By Christi Posner
One of the biggest bankruptcy myths in Canada is that anyone can declare bankruptcy. Many Canadians actually find out that they can’t file for bankruptcy because they have either too much income or too many assets. If they did file for bankruptcy, it could be more expensive than repaying the debt.
An interesting debt relief interview even says that only 10% of the clients who see a trustee can file for bankruptcy. Let’s take a closer look at what bankruptcy is and why some people can’t file for bankruptcy.
What is Bankruptcy and Why Do People File for Bankruptcy in Canada?
Credit Counsellors hear a lot of questions about bankruptcy. People often ask what bankruptcy is and why people file for bankruptcy. To explain it very simply, bankruptcy is a legal process that can provide debt relief to those who are unable to repay what they owe. The process is administered by a bankruptcy trustee who is licensed by the Office of the Superintendent of Bankruptcy (OSB).
Why Can’t Some People File for Bankruptcy in Canada?
To answer the question, “Why can’t some people file for bankruptcy?” we need to look at how the Canadian bankruptcy process deals with someone’s assets, income, equity amounts in real estate, the number of people in their household and the types of debts they have. Unlike in the States, you don’t automatically lose your home if you declare bankruptcy. However, your circumstances will dictate if it will need to be sold or not. You also can’t declare bankruptcy for all types of debts.
If You Have Too Many Assets, They Will Be Sold
When declaring bankruptcy, your assets over a specified level will be sold, and your trustee will use that money to repay a part, or all of what you owe to your creditors. If you’d rather not sell your assets, you will be expected to pay your trustee the amount that would have been given to your creditors had the items been sold. Most people cannot afford to pay the amounts necessary to keep their items.
Assets that trustees will look at include, but are not limited to things like home equity, vehicles, tools of the trade and RRSP contributions. Each province has rules around how much of your home equity you are allowed to keep if you file for bankruptcy. If you have more, the trustee will sell your home and give the remaining proceeds to your creditors.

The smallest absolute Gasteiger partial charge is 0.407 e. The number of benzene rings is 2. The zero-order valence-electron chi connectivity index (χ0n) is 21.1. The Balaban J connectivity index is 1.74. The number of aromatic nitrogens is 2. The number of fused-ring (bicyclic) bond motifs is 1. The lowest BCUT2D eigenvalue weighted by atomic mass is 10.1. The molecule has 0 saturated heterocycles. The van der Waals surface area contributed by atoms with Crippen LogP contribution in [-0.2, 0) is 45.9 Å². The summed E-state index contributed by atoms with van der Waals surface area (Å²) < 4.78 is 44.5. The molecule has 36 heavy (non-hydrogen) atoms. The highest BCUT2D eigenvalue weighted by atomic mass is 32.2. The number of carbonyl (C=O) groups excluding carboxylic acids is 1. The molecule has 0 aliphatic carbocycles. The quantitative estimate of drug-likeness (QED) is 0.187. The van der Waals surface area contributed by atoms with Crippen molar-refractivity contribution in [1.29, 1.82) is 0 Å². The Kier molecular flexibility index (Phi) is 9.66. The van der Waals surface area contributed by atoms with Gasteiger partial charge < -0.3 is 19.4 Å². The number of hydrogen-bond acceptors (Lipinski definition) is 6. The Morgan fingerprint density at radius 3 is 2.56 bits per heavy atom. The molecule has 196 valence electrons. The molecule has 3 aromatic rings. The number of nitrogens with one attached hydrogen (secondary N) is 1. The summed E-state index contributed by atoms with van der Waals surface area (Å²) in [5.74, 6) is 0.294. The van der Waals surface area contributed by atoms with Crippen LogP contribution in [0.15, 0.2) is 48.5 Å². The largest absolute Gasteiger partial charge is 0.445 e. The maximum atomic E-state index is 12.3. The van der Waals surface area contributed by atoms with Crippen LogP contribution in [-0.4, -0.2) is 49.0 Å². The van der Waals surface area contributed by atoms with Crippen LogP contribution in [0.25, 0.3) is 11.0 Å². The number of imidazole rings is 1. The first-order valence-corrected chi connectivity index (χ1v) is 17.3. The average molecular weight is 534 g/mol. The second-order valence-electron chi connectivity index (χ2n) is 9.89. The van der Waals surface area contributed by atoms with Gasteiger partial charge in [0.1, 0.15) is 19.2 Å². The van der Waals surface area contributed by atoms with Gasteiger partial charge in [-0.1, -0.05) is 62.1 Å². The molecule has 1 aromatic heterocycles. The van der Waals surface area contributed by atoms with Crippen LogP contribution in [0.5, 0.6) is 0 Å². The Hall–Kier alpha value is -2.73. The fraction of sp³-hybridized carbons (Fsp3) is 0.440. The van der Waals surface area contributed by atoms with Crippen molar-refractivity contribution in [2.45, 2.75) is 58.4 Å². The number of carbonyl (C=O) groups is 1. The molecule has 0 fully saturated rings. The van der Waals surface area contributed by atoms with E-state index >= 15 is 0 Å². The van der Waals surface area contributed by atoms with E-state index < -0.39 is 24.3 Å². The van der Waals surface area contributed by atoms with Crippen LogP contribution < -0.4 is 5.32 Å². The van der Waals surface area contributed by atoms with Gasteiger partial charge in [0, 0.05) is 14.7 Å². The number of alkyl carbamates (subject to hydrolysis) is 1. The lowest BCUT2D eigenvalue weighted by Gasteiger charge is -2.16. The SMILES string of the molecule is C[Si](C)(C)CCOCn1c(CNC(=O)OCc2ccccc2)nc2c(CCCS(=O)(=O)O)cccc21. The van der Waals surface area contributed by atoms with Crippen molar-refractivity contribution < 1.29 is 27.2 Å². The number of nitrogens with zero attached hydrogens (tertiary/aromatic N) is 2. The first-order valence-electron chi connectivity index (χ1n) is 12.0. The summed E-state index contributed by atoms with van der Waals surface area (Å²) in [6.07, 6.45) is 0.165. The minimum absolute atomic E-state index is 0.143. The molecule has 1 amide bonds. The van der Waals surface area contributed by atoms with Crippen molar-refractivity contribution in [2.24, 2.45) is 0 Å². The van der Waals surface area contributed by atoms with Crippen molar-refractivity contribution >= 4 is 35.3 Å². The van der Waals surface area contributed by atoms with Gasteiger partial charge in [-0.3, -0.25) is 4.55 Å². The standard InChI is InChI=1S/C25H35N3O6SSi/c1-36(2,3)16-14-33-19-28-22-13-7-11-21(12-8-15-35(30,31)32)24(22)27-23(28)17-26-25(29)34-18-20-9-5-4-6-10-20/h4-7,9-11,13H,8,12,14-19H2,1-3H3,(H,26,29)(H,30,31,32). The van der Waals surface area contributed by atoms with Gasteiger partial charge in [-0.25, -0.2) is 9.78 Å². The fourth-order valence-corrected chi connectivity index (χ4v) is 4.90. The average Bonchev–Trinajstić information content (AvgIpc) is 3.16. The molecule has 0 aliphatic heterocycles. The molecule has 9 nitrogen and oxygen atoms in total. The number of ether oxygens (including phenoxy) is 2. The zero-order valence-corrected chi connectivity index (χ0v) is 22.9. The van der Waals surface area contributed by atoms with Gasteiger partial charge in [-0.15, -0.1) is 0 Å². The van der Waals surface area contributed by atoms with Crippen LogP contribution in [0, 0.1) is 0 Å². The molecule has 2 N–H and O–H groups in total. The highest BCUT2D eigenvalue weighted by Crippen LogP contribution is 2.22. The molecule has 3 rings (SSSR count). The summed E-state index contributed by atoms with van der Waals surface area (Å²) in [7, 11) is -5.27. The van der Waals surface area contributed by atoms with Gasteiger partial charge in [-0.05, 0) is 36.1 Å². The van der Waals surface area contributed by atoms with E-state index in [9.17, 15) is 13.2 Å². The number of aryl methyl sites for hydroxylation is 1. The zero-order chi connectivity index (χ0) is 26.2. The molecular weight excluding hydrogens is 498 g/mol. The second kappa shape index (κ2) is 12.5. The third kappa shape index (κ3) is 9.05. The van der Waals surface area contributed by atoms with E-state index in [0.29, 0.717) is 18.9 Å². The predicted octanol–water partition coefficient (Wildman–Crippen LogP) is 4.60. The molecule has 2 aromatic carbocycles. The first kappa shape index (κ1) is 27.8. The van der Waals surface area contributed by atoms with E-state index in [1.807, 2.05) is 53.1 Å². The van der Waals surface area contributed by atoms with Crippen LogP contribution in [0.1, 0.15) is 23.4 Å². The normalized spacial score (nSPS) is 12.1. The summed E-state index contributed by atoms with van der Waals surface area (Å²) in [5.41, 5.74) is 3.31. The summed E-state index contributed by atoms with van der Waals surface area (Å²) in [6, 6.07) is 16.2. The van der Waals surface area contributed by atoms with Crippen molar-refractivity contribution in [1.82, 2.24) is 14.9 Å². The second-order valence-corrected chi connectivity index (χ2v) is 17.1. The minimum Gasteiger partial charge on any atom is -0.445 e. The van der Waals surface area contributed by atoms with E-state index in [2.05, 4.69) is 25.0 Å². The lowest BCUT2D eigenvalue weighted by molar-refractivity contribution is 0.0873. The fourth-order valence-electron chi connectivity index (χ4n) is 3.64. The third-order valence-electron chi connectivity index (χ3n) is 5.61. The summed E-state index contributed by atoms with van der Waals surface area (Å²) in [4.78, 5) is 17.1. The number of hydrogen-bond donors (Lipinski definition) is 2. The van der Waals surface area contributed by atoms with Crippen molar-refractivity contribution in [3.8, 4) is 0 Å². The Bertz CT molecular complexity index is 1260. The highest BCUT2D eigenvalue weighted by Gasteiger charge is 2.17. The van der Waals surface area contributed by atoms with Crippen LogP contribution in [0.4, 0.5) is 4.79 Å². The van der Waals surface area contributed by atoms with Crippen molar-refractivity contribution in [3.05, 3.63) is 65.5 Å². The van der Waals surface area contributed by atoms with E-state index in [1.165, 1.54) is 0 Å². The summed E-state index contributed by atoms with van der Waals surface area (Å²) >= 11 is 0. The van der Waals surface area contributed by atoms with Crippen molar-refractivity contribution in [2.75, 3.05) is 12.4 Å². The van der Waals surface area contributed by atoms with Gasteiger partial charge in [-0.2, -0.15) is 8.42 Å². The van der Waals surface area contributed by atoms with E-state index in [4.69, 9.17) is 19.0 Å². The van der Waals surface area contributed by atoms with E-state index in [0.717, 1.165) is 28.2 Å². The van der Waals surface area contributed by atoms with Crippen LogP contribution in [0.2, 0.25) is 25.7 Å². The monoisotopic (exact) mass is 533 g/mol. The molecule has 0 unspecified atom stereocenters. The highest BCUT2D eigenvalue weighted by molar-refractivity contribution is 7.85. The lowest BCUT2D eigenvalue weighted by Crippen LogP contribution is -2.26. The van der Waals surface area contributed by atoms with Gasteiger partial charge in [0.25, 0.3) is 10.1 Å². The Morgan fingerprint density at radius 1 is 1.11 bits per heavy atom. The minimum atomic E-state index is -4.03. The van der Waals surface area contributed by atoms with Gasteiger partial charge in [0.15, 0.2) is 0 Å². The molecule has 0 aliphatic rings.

Unless you need your vehicle to do your job (e.g. courier), or if it’s only worth a modest amount, your vehicle may be sold to repay a portion or all of your debt. Your tools may be sold when declaring bankruptcy. Exceptions are sometimes made when your tools are required for your profession (e.g. mechanic). The amount you paid into your RRSP in the last 12 months will be taken back by your trustee and applied towards your debts.
High Income or Surplus Income - Must Meet Federal Guidelines
When declaring bankruptcy, the trustee will compare your household income to the federal guideline established for a household of your size. If your income is higher than this federal guideline, you may be required to pay 50% of your “surplus” income towards your debts each month for close to two years. This alone will repay a portion, if not all of, your debts.
Not All Debts Can Be Included in Bankruptcy – Student Loans, Secured and Non Secured Debts
Another reason why you may not be able to file for bankruptcy as a way to eliminate your debt is if you have debts that can’t be included in bankruptcy. Student loans, secured debts, and even some non secured debts may fall into this category. By not including certain debts, this means that the amount of debt you’re declaring bankruptcy on is less than what you may have thought. If that is the case, you need to decide if filing for bankruptcy is really the best option for your situation.
When Your Occupation is a Barrier
A final barrier to bankruptcy can be someone's occupation. If you work in finance, law enforcement, require a high security clearance, need to be bonded to do your job, or are licensed by a professional association, bankruptcy could jeopardize your occupation. Filing for bankruptcy now could also prevent you from moving into one of these occupations in the future as well.
Alternatives to Declaring Bankruptcy
Before you think about declaring bankruptcy, consider what assets are at risk, how much of your income will go towards repaying your creditors, and what your alternatives to bankruptcy are, such as:
There is no one-size fits all approach to dealing with debts. Many people believe that bankruptcy can be their last resort, but in many situations filing bankruptcy would still mean paying 100% of their debt back.
Contact a Non Profit Credit Counselling Organization for Help With Bankruptcy and Alternatives
A reputable non-profit credit counselling service can give you information so that you can determine if you want to file for bankruptcy or to consider alternatives. Remember that bankruptcy is the right solution for some people. Other people can’t file bankruptcy, or if they did, it would be a very expensive decision. Only you can decide what is best for you and your family, but make sure you have all of the options in front of you first!